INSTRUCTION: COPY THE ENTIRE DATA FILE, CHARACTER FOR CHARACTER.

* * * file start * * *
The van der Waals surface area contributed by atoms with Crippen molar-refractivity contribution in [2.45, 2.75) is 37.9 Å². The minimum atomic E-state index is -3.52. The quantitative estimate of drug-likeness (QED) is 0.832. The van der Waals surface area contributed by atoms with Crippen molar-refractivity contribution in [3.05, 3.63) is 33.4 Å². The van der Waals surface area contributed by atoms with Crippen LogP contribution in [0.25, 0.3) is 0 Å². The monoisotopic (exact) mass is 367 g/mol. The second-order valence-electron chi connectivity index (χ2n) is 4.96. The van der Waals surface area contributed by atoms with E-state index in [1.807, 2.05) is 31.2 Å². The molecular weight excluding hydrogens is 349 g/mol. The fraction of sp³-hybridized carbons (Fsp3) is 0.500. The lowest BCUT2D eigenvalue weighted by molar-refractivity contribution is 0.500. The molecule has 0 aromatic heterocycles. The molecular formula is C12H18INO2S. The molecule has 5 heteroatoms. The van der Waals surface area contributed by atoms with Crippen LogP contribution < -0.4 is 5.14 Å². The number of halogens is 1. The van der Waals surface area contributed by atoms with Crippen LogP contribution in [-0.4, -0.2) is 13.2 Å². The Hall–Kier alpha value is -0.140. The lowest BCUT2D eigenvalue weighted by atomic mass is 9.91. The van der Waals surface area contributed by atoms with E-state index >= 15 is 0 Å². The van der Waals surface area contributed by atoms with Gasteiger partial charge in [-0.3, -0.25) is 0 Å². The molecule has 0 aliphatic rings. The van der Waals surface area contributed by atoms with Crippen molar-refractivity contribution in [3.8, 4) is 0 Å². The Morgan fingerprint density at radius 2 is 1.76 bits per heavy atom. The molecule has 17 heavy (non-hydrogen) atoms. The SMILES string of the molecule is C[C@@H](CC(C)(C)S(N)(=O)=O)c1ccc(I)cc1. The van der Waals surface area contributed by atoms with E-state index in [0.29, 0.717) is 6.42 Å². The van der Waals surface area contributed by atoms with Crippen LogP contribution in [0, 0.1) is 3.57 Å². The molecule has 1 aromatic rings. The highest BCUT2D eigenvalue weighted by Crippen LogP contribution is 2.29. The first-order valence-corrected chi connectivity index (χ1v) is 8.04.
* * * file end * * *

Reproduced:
The van der Waals surface area contributed by atoms with Crippen molar-refractivity contribution in [2.45, 2.75) is 37.9 Å². The minimum atomic E-state index is -3.52. The quantitative estimate of drug-likeness (QED) is 0.832. The van der Waals surface area contributed by atoms with Crippen molar-refractivity contribution in [3.05, 3.63) is 33.4 Å². The van der Waals surface area contributed by atoms with Crippen LogP contribution in [0.25, 0.3) is 0 Å². The monoisotopic (exact) mass is 367 g/mol. The second-order valence-electron chi connectivity index (χ2n) is 4.96. The van der Waals surface area contributed by atoms with E-state index in [1.807, 2.05) is 31.2 Å². The molecular weight excluding hydrogens is 349 g/mol. The fraction of sp³-hybridized carbons (Fsp3) is 0.500. The lowest BCUT2D eigenvalue weighted by molar-refractivity contribution is 0.500. The molecule has 0 aromatic heterocycles. The molecular formula is C12H18INO2S. The molecule has 5 heteroatoms. The van der Waals surface area contributed by atoms with Crippen LogP contribution < -0.4 is 5.14 Å². The number of halogens is 1. The van der Waals surface area contributed by atoms with Crippen LogP contribution in [-0.4, -0.2) is 13.2 Å². The Hall–Kier alpha value is -0.140. The lowest BCUT2D eigenvalue weighted by atomic mass is 9.91. The van der Waals surface area contributed by atoms with E-state index >= 15 is 0 Å². The van der Waals surface area contributed by atoms with Gasteiger partial charge in [-0.3, -0.25) is 0 Å². The molecule has 0 aliphatic rings. The van der Waals surface area contributed by atoms with Crippen molar-refractivity contribution in [3.8, 4) is 0 Å². The Morgan fingerprint density at radius 2 is 1.76 bits per heavy atom. The molecule has 17 heavy (non-hydrogen) atoms. The SMILES string of the molecule is C[C@@H](CC(C)(C)S(N)(=O)=O)c1ccc(I)cc1. The van der Waals surface area contributed by atoms with E-state index in [0.29, 0.717) is 6.42 Å². The van der Waals surface area contributed by atoms with Crippen LogP contribution in [0, 0.1) is 3.57 Å². The molecule has 1 aromatic rings. The highest BCUT2D eigenvalue weighted by Crippen LogP contribution is 2.29. The first-order valence-corrected chi connectivity index (χ1v) is 8.04.